1. Constructing Worlds | Barbican, London
Parking lots in Los Angeles, water towers in Ruhr factories, wooden churches in the Depression era: when it comes to architecture, photographers have a taste for the overlooked. They like to seek out places with the aura of an architectural signature, the glamour of a famous name.
Such photographers are well represented in Constructing Worlds, which is based on the beautifully simple idea of showing images of buildings. It shows the work of 18 people who took such pictures, some of whom would call themselves artists rather than photographers, from Berenice Abbott in the 1920s and 30s, to Hélène Binet in the present day.
Apart from the elegance of the concept, the work shown is terrific and well-chosen. There is a nice balance of styles, attitudes and subjects. The work of well-known architects – such as Frank Lloyd Wright, Le Corbusier and Daniel Libeskind – is in fact included, but they are given no special status. They are shown as other instances of construction and inhabitation, not necessarily better or worse than the parking lots and water towers.
The spread is global, including Mozambique, China, Afghanistan, Europe and both Americas, with the United States perhaps more represented than most – in the last century, it had both the most fascinating constructions and the most active photographers. But, again, everything is shown without prejudice or hierarchy. You are left to draw your own conclusions.
Some images are almost pure abstraction. Others are documentary, where buildings are used to suggest poverty, war or human struggles not themselves in shot. Architecture is shown as evidence of life, which your imagination must then add to each image. Simon Norfolk’s view of some trees outside Baghdad looks almost as peaceful as a landscape by the Dutch painter Hobbema – until you notice the signs of damage caused by fighting.
Constructing Worlds is a great way to understand something about architecture unfiltered by the usual categories of good and bad. Each one of the photographers is worth attention, but here are some of my favourites: those parking lots, shot from above by the artist Ed Ruscha; Iwan Baan’s images of modern Caracas; Nadav Kander’s vast and melancholy Chinese infrastructure; and Julius Shulman’s posed compositions of glamorous modern houses in mid-century California.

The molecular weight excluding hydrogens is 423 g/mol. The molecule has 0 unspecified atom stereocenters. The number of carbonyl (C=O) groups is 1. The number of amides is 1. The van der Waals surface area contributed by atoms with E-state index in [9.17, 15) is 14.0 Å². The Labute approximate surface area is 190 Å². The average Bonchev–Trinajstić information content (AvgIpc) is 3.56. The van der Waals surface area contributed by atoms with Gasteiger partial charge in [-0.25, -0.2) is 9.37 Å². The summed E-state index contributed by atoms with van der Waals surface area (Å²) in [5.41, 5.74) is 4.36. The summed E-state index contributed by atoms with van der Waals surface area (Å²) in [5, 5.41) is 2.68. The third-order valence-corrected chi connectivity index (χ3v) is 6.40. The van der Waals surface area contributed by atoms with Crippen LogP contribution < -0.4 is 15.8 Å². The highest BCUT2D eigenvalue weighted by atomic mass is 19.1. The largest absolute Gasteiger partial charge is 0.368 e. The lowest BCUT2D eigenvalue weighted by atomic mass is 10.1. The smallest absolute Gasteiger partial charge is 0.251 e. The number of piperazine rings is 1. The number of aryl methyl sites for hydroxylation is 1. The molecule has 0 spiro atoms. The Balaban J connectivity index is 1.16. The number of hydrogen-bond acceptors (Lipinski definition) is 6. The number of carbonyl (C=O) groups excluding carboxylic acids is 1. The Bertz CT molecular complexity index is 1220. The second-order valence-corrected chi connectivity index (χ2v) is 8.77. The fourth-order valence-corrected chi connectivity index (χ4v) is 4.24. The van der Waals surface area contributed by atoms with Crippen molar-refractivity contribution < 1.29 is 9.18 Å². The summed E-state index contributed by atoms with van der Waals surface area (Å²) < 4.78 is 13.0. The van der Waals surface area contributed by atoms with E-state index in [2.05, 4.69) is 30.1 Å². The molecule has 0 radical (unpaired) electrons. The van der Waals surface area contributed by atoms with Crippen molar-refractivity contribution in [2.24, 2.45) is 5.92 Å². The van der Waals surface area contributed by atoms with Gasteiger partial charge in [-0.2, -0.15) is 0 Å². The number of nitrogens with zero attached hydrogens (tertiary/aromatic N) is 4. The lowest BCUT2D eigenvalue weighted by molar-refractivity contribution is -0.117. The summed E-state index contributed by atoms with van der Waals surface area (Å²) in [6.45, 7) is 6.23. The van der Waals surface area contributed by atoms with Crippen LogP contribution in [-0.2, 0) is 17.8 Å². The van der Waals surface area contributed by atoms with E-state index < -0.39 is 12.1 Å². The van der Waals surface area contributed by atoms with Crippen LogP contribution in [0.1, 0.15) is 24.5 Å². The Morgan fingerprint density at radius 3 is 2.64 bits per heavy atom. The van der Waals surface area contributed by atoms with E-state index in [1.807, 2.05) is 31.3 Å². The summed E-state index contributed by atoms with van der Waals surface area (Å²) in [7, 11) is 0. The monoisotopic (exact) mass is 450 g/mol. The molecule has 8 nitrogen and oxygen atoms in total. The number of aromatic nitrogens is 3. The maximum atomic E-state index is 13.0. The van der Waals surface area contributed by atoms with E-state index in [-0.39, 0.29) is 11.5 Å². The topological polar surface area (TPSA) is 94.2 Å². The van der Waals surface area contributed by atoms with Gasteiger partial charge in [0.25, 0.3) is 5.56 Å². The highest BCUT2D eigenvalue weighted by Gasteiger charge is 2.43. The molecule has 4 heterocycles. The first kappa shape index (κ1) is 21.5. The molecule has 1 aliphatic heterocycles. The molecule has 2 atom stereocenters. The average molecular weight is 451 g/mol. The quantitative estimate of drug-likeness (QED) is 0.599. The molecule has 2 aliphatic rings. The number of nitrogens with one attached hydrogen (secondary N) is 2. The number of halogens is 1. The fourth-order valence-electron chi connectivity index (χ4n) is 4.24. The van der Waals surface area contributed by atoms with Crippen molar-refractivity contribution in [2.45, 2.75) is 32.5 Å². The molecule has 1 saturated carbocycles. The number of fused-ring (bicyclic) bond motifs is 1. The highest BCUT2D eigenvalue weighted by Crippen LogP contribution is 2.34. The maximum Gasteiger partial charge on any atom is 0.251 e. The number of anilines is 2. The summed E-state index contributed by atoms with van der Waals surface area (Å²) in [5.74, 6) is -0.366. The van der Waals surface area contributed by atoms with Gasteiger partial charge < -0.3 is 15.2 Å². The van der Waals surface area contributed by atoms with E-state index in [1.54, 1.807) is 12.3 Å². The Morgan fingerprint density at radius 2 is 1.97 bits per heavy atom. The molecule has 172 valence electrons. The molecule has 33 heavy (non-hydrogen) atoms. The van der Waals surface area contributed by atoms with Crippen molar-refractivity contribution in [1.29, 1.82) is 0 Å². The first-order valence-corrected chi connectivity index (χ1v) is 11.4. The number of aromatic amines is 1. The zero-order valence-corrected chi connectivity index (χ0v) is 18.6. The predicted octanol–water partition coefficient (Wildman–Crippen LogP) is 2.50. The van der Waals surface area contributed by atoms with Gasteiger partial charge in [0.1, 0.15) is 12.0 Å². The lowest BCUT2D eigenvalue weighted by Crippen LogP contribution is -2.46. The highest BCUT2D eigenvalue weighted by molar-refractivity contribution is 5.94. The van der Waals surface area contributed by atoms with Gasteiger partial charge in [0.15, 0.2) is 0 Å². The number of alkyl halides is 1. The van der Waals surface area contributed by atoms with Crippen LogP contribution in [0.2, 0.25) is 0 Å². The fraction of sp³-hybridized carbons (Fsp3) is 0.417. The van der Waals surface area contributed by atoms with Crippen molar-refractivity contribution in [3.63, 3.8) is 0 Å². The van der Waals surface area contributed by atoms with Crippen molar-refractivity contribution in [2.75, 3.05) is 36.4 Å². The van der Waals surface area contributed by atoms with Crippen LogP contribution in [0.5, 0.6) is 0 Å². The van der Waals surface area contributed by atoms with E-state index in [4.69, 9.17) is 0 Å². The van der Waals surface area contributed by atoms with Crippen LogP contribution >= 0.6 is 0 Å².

2. Anselm Kiefer | Royal Academy, London
Forests, fire, blood, paint – Germanic themes given new force. Scorchingly good.
3. Richard Hamilton | Tate Modern, London
Charming, witty, brilliant, multi-dimensional. Hamilton was the sort of non-architect who understood more about architecture than most architects.
4. British Pavilion | Venice Architecture Biennale
Almost-last hurrah of the now-disbanded architectural group FAT. Three-dimensional musings on the influence of William Blake’s Jerusalem on town planning. With Clockwork Orange and Joy Division thrown in.
5. Hannah Hoch | Whitechapel Gallery, London
The great Dada collagist sumptuously displayed.
6. Sensing Spaces | Royal Academy, London
Lovely and ambitious idea – installations by a not-too-obvious selection of architects, to explore the sensory qualities of building. Some worked; some didn’t.
7. Louis Kahn: The Power of Architecture | Design Museum
Wonderful drawings and memorabilia (plus film clips by his son) of the romantic monument-builder of postwar US architecture.
8. Futuro House | Matt’s Gallery, London
A 1960s vision of future living by the Finnish architect Matti Suuronen, rediscovered, restored and erected on the roof of Matt’s Gallery in the East End.
9. The Wind Tunnel Project | Farnborough
10. Abram Games | Jewish Museum, London
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